COURTENAY RATTRAY (Jamaica) associated himself with the Non-Aligned Movement, the Community of Latin American and Caribbean States (CELAC) and the Caribbean Community (CARICOM). Emphasizing that citizens everywhere could only live meaningful and productive lives when they lived in peaceful and secure environments, he reiterated Jamaica’s commitment to achieving a nuclear-weapon-free world. With regard to conventional weapons, he welcomed the outcome of the second Conference of State Parties to the Arms Trade Treaty, adding that combatting the illicit trade in small arms and light weapons was a top priority for Jamaica. The link between the illicit arms trade and achieving the Sustainable Development Goals had been recognized at the sixth Biennial Meeting of States to Consider the Implementation of the Programme of Action to Prevent, Combat and Eradicate the Illicit Trade in Small Arms and Light Weapons in All Its Aspects. Going forward, the international institutional framework must be responsive to the current global security challenges requiring the strengthening and modernization of the Conference of Disarmament and related efforts.
FRANCISCO ANTONIO CORTORREAL (Dominican Republic), speaking on behalf of CELAC, said the enhancement of existing nuclear weapons and the development of new ones was inconsistent with the disarmament obligations. The role of nuclear weapons in strategic doctrines and security policies must also be eliminated. CELAC welcomed discussions of the Open-ended Working Group taking forward multilateral nuclear disarmament negotiations and its efforts to develop proposals on effective legal measures, provisions and norms needed to attain a nuclear-weapon-free world. CELAC was also committed to the commencement of a diplomatic process toward a legally binding instrument for the elimination of nuclear weapons within an agreed timeframe.
While the prohibition of all nuclear weapons would not automatically eliminate them, he said, a ban would set a norm that would constitute the basis of further efforts and negotiations towards that ultimate goal. Furthermore, a ban would have both a political and legal impact on nuclear disarmament. Meanwhile, the indefinite extension of the Non-Proliferation Treaty did not entail the right of any State to indefinitely possess nuclear weapons, he noted. In that regard, CELAC rejected the assertion made in the Joint Statement on the Test-Ban Treaty by five nuclear-weapon States (China, France, Russian Federation, United Kingdom and the United States) that the stockpile maintenance of nuclear-weapon States was consistent with the Non-Proliferation Treaty and Test-Ban Treaty objectives.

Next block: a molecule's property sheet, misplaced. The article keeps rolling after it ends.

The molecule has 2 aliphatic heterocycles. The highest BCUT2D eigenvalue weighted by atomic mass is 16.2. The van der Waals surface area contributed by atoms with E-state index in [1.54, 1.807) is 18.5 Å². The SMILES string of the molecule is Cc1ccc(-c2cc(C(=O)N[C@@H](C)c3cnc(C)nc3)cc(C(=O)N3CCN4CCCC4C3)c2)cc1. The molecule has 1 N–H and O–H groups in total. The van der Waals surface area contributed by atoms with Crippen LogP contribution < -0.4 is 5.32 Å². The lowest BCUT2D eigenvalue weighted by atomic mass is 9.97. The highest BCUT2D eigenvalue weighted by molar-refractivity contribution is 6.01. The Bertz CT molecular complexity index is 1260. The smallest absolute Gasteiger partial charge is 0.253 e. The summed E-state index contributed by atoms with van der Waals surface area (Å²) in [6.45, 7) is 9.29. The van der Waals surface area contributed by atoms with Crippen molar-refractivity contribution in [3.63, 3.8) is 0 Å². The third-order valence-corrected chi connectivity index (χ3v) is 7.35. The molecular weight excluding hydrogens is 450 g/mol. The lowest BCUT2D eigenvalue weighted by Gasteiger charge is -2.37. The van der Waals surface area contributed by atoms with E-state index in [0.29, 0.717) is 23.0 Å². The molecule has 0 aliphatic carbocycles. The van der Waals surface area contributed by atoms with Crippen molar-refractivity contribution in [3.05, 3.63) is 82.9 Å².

LEWIS G. BROWN (Liberia), associating himself with the African Group and the Non-Aligned Movement, condemned the Democratic People’s Republic of Korea. “The world does not need more nuclear tests,” he said. “It needs more elimination of nuclear weapons.” Nuclear-weapon-free zones were indispensable to strengthening the Non-Proliferation Treaty, he said, noting that the African Nuclear-Weapon-Free Zone Treaty, known as the Treaty of Pelindaba, had cemented Africa’s status as such an area. Turning to other concerns, he said the scrupulous implementation of the Arms Trade Treaty would assist States in curbing the illicit acquisition of small arms and light weapons. For its part, Liberia was trying to prevent trafficking and unauthorized access and had declared amnesty for those who surrendered small arms and light weapons.
OH JOON (Republic of Korea) said the situation involving the Democratic People’s Republic of Korea was his country and the world’s most urgent proliferation and security issue. The Democratic People’s Republic of Korea was getting close to full nuclear weaponization, with its troubling announcements that it was ready to use nuclear weapons pre-emptively. With more than 100 countries strongly condemning its nuclear testing, the task now was to work together to make the Democratic People’s Republic of Korea change course towards complete, verifiable and irreversible denuclearization. If the Democratic People’s Republic of Korea’s provocations were left unchecked, the international community would risk condoning a new, illegal nuclear-weapon State, which would seriously undermine the foundation of the nuclear non-proliferation regime. As such, the Security Council should adopt a new robust resolution containing effective sanctions.